Steph: I do not have official holographics yet. The Game Crafter, as it stands right now, they don’t make holographic cards, which is a bummer. I would’ve liked that, but I understand the profit margins, et cetera, et cetera. I’m sure in the future, I will look into getting holographic cards. I played around with the idea, because I’ve actually made holographic cards myself, just to toy around how they would look. I figured since I’m still in the homemade community, I know the people who like homemade TCGs would be very interested in the homemade holos, I am looking into making official holos to put into booster packs and such. I do have rarities for the cards. I look at my resources and see what’s available. Since The Game Crafter cannot make holos, then the rarities are just going to have to be based off of game play. The higher rarity cards are like the very strong cards. We have common, uncommon, rare and we have super rare. In the super rare category, you can find your God cards, which are kami because the game is based off of Yokai. You know old medieval folklore monsters, Shinto all that jazz. There are shinies as well. Those are definitely hard to pull because they’re super rare.
How Can I Play
Hector: Okay, so I’m going to paint you a little picture right now. I am a brand new person, never heard of your game before. I just listened to this podcast. I want to try to play this game. What is the best way for someone to start playing this game today?
Steph: Videos! In the battle videos I actually narrate out loud every move that I do, every play, every phase so that people who are watching or following along and learning as the action is going on. Definitely tutorial videos! Battle videos to learn and to see it played! Decide for yourself if you really want to try it! If you really want to try it, but you’re not sure if you want to spend the money, you can go to the Deviant Art page. All right. All right. Check this out. Check this out. You can go to the Deviant Art page and you can actually print out mock versions of the cards yourself. Mess around with it, mess around with it. I have all of set one and some cards of set two. Consider this like the trial version for the game, print it out play it and see how it feels! Full instructions are also on Deviant Art.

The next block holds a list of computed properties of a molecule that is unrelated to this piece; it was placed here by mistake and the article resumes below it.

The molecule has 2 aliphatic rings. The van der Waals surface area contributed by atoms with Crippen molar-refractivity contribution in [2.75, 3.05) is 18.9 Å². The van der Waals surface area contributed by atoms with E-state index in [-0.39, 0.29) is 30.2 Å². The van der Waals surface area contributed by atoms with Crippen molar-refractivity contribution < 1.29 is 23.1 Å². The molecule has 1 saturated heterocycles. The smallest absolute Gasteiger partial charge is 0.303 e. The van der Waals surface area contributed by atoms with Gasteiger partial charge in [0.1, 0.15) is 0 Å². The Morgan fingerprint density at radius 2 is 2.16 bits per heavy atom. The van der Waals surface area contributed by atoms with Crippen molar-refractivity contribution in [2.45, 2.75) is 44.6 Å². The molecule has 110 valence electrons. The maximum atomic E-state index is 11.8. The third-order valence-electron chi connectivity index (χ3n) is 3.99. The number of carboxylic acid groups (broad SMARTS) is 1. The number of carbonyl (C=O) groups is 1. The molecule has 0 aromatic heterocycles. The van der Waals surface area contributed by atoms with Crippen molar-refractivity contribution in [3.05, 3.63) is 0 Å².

How to Purchase
Rich: That’s awesome, man. I know a lot of TCGs, there’s a big entry point and a lot of people are intimidated or scared. The fact that you have tutorials and you’re even allowing people to print out your cards and try it for themselves. I don’t think I’ve even heard of anybody doing that. That’s a great idea! Let’s say I print it out. I play the game. I really like this game. I want to actually purchase this. Where would I go to purchase, this?